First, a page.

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Indian state sees surge of rape cases

Male/female numbers blamed for rape rise in India

Indian state sees surge of rape cases
Families still prefer girls to boys in rural Haryana state
Swati Deb, New Delhi

October 16, 2012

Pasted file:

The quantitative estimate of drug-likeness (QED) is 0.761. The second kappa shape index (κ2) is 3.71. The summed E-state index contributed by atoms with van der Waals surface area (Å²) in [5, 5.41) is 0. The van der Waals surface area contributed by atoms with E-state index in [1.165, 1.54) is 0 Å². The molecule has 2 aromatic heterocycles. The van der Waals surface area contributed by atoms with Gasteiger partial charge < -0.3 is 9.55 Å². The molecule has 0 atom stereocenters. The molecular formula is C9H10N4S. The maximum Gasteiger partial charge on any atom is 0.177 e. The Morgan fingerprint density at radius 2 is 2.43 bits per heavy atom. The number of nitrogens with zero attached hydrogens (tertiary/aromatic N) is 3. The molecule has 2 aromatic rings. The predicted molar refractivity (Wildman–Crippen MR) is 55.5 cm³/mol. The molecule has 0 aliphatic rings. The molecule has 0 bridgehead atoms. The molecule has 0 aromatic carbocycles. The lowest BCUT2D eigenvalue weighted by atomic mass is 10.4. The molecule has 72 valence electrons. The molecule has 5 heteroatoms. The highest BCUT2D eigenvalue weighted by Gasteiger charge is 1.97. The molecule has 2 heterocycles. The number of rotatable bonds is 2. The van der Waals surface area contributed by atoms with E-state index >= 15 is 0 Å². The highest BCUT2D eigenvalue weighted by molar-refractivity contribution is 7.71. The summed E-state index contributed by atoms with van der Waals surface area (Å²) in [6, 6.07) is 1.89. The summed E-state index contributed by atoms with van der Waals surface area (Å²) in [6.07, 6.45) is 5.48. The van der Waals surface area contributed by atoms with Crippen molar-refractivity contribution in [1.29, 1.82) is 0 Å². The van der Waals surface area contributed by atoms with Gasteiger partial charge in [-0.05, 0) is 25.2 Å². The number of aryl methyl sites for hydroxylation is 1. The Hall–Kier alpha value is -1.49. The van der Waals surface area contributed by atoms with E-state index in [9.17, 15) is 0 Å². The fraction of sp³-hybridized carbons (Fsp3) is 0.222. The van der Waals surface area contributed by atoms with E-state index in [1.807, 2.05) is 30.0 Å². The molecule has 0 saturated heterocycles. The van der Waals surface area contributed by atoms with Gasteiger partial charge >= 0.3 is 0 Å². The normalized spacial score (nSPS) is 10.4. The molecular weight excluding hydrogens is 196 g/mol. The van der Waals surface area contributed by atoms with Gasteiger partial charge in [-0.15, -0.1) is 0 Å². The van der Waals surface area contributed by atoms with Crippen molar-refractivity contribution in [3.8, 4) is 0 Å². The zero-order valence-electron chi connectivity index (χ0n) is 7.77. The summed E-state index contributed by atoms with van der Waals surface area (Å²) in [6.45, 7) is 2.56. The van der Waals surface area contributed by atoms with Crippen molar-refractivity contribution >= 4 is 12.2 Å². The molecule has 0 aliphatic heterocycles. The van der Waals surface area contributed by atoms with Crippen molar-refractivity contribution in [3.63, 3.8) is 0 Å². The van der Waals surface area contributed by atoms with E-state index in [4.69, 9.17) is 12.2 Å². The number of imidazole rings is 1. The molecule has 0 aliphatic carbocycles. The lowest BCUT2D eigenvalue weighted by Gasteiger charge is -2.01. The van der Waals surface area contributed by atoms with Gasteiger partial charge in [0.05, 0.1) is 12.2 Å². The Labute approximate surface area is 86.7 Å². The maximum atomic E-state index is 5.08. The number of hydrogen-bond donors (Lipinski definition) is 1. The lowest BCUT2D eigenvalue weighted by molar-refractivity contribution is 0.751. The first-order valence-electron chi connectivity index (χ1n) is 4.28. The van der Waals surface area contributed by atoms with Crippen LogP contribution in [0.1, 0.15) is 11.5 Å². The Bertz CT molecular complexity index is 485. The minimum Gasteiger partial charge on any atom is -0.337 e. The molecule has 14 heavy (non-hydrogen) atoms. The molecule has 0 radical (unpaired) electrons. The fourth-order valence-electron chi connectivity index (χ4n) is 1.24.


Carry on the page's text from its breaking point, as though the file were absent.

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Since last month, the state of Haryana has seen an alarming rise in reported rapes with victims including minors. Last Wednesday, a group of young men kidnapped and gang-raped a pregnant Dalit woman from India’s lowest rung of the now-outlawed caste system in Kaithal district, the latest of 17 such incidents in this area in the north of the country close to the capital New Delhi. The government has blamed the surge in rape cases to the lopsided sexual demographic in Haryana where there are just 877 women to every 1,000 men following years of infanticide and abortions. Boys remain highly favored, particularly in poor, rural communities. “The mismatch is bound to lead to social unrest,” said an official at the Ministry of Women and Child Welfare who asked not to be named. Surveys, including a recent report covering rural Haryana, have shown that infanticide remains widespread in some areas of the state. Punjab also has a skewed sex ratio with 893 women to every 1,000 men. “In these states we more often get reports that men find it difficult to get brides and they bring them in from other states by paying a hefty amount to the girls' families,” said the official. A village council in Jind District where the Dalit woman was raped has recently issued a diktat reducing the marriageable age of girls from 18 to 15 or 16 in a bid to address the problem. Men below 21 years old cannot legally marry. Unelected village councils such as this one have no legal power but they often serve as kangaroo courts and their pronouncements are usually followed, even by local government bodies. Om Prakash Chautala,  head of opposition Indian National Lok Dal party, prompted controversy and heated political debate last week when he backed the village council’s decision. The opposition Bharatiya Janata Party has demanded the resignation of the Congress Party administration in Haryana. Sharad Yadav, president of Janata Dal, another opposition party, said the continuing practice of infanticide was finally catching up with many areas of the country and that reducing the marriage age was not only ineffective, it was not addressing the root cause. “It’s a case of trying to kill mosquitoes without improving sanitation in the vicinity,” he said. Related reports Foul play suspected in deaths of three girls
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